28

Why can't we use both return and yield return in the same method?

For example, we can have GetIntegers1 and GetIntegers2 below, but not GetIntegers3.

public IEnumerable<int> GetIntegers1()
{
  return new[] { 4, 5, 6 };
}

public IEnumerable<int> GetIntegers2()
{
  yield return 1;
  yield return 2;
  yield return 3;
}

public IEnumerable<int> GetIntegers3()
{
  if ( someCondition )
  {
    return new[] {4, 5, 6}; // compiler error
  }
  else
  {
    yield return 1;
    yield return 2;
    yield return 3;
  }
}
3
  • 13
    wait a second, jon skeet will come now.
    – Juvanis
    Mar 9, 2012 at 8:52
  • I'll add that if you really need it, you could create a GetIngegers4 that calls GetIntegers1 OR GetIntegers2 depending on a condition.
    – xanatos
    Mar 9, 2012 at 9:03
  • This is probably obvious, but in such cases you could always unroll your collection and yield return the items: foreach(var item in new[]{4,5,6}) yield return item;
    – Foo42
    Mar 9, 2012 at 9:04

5 Answers 5

22

return is eager. It returns the entire resultset at once. yield return builds an enumerator. Behind the scenes the C# compiler emits the necessary class for the enumerator when you use yield return. The compiler doesn't look for runtime conditions such as if ( someCondition ) when determining whether it should emit the code for an enumerable or have a method that returns a simple array. It detects that in your method you are using both which is not possible as he cannot emit the code for an enumerator and at the same time have the method return a normal array and all this for the same method.

1
  • When i try to debug the code, i can see that it travels all the lines of code in the iteration. Then how come we can say that it builds the enumerator internally and return it only once...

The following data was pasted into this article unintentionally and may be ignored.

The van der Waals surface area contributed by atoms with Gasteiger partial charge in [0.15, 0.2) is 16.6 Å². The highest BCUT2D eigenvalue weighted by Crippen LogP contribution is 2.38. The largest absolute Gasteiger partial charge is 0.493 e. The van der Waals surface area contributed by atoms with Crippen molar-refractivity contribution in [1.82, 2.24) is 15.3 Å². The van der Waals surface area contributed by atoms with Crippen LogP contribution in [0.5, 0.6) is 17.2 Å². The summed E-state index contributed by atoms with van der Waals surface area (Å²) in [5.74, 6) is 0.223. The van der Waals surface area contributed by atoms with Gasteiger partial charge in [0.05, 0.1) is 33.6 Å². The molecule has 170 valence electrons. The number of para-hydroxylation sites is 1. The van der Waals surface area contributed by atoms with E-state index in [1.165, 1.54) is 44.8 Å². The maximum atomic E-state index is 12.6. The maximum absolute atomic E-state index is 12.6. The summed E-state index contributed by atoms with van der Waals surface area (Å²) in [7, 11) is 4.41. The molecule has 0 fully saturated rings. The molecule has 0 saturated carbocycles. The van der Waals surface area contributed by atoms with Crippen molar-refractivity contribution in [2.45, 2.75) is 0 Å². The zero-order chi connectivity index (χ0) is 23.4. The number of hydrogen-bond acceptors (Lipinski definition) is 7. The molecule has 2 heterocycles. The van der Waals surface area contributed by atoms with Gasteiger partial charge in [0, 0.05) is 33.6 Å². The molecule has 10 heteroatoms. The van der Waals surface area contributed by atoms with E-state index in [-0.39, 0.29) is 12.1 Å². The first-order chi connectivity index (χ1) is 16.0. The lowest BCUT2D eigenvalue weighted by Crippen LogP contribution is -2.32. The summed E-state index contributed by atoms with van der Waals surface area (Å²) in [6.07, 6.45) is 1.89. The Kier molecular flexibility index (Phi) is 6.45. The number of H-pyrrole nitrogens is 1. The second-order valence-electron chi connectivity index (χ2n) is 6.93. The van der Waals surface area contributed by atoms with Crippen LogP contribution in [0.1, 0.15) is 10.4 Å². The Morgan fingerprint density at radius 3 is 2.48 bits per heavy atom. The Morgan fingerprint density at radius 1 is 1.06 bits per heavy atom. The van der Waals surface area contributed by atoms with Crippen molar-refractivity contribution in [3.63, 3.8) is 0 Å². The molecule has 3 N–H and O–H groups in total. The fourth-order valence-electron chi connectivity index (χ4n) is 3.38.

– Karan
    May 21, 2012 at 10:25
12

No you can't do that - an iterator block (something with a yield) cannot use the regular (non-yield) return. Instead, you need to use 2 methods:

public IEnumerable<int> GetIntegers3()
{
  if ( someCondition )
  {
    return new[] {4, 5, 6}; // compiler error
  }
  else
  {
    return GetIntegers3Deferred();
  }
}
private IEnumerable<int> GetIntegers3Deferred()
{
    yield return 1;
    yield return 2;
    yield return 3;
}

or since in this specific case the code for both already exists in the other 2 methods:

public IEnumerable<int> GetIntegers3()
{
  return ( someCondition ) ? GetIntegers1() : GetIntegers2();
}
8

The compiler re-writes any methods with a yield statement (return or break). It currently cannot handle methods that may or may not yield.

I'd recommend having a read of chapter 6 of Jon Skeet's C# in Depth, of which chapter 6 is available for free - it covers iterator blocks quite nicely.

I see no reason why this would not be possible in future versions of the c# compiler however. Other .Net languages do support something similar in the form of a 'yield from' operator (See F# yield!). If such an operator existed in c# it would allow you to write your code in the form:

public IEnumerable<int> GetIntegers()
{
  if ( someCondition )